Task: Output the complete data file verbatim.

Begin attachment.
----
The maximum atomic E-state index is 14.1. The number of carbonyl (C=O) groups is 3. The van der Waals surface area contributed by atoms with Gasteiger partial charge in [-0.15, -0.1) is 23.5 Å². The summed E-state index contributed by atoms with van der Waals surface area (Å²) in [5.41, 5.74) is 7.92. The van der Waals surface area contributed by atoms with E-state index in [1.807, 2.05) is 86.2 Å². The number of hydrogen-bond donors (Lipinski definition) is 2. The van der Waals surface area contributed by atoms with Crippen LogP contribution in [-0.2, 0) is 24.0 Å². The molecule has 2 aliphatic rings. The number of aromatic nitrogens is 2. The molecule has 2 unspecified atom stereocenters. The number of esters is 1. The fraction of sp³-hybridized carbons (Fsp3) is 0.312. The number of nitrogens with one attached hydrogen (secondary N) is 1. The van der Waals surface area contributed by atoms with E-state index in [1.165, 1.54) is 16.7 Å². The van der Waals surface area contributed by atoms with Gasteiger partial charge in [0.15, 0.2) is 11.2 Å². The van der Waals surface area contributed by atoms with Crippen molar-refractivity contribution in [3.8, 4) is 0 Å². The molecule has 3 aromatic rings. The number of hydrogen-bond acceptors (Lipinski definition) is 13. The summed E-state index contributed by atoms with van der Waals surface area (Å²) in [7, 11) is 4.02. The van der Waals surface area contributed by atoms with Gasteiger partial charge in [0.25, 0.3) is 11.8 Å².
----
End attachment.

The maximum atomic E-state index is 14.1. The number of carbonyl (C=O) groups is 3. The van der Waals surface area contributed by atoms with Gasteiger partial charge in [-0.15, -0.1) is 23.5 Å². The summed E-state index contributed by atoms with van der Waals surface area (Å²) in [5.41, 5.74) is 7.92. The van der Waals surface area contributed by atoms with E-state index in [1.807, 2.05) is 86.2 Å². The number of hydrogen-bond donors (Lipinski definition) is 2. The van der Waals surface area contributed by atoms with Crippen LogP contribution in [-0.2, 0) is 24.0 Å². The molecule has 2 aliphatic rings. The number of aromatic nitrogens is 2. The molecule has 2 unspecified atom stereocenters. The number of esters is 1. The fraction of sp³-hybridized carbons (Fsp3) is 0.312. The number of nitrogens with one attached hydrogen (secondary N) is 1. The van der Waals surface area contributed by atoms with E-state index in [1.165, 1.54) is 16.7 Å². The van der Waals surface area contributed by atoms with Gasteiger partial charge in [0.15, 0.2) is 11.2 Å². The van der Waals surface area contributed by atoms with Crippen molar-refractivity contribution in [3.8, 4) is 0 Å². The molecule has 3 aromatic rings. The number of hydrogen-bond acceptors (Lipinski definition) is 13. The summed E-state index contributed by atoms with van der Waals surface area (Å²) in [7, 11) is 4.02. The van der Waals surface area contributed by atoms with Gasteiger partial charge in [0.25, 0.3) is 11.8 Å².